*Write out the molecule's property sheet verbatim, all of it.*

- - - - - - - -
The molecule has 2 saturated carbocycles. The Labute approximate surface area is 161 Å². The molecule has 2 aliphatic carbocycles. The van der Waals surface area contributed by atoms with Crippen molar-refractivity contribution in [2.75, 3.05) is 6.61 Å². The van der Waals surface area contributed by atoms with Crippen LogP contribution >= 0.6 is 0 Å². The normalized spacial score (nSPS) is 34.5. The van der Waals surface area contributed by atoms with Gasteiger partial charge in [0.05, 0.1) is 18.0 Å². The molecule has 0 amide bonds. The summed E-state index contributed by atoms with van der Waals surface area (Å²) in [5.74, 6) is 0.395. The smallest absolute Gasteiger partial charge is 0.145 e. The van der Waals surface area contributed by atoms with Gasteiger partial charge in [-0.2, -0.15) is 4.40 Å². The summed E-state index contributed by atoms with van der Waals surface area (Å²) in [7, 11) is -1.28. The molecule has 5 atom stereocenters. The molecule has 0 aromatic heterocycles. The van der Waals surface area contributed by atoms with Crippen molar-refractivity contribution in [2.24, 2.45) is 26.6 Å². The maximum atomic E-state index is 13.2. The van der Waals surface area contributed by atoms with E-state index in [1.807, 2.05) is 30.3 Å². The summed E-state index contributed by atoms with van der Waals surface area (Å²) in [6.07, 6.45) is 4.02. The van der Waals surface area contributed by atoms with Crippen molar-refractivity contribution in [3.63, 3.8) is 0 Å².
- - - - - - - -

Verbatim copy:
The molecule has 2 saturated carbocycles. The Labute approximate surface area is 161 Å². The molecule has 2 aliphatic carbocycles. The van der Waals surface area contributed by atoms with Crippen molar-refractivity contribution in [2.75, 3.05) is 6.61 Å². The van der Waals surface area contributed by atoms with Crippen LogP contribution >= 0.6 is 0 Å². The normalized spacial score (nSPS) is 34.5. The van der Waals surface area contributed by atoms with Gasteiger partial charge in [0.05, 0.1) is 18.0 Å². The molecule has 0 amide bonds. The summed E-state index contributed by atoms with van der Waals surface area (Å²) in [5.74, 6) is 0.395. The smallest absolute Gasteiger partial charge is 0.145 e. The van der Waals surface area contributed by atoms with Gasteiger partial charge in [-0.2, -0.15) is 4.40 Å². The summed E-state index contributed by atoms with van der Waals surface area (Å²) in [7, 11) is -1.28. The molecule has 5 atom stereocenters. The molecule has 0 aromatic heterocycles. The van der Waals surface area contributed by atoms with Crippen molar-refractivity contribution in [2.24, 2.45) is 26.6 Å². The maximum atomic E-state index is 13.2. The van der Waals surface area contributed by atoms with E-state index in [1.807, 2.05) is 30.3 Å². The summed E-state index contributed by atoms with van der Waals surface area (Å²) in [6.07, 6.45) is 4.02. The van der Waals surface area contributed by atoms with Crippen molar-refractivity contribution in [3.63, 3.8) is 0 Å².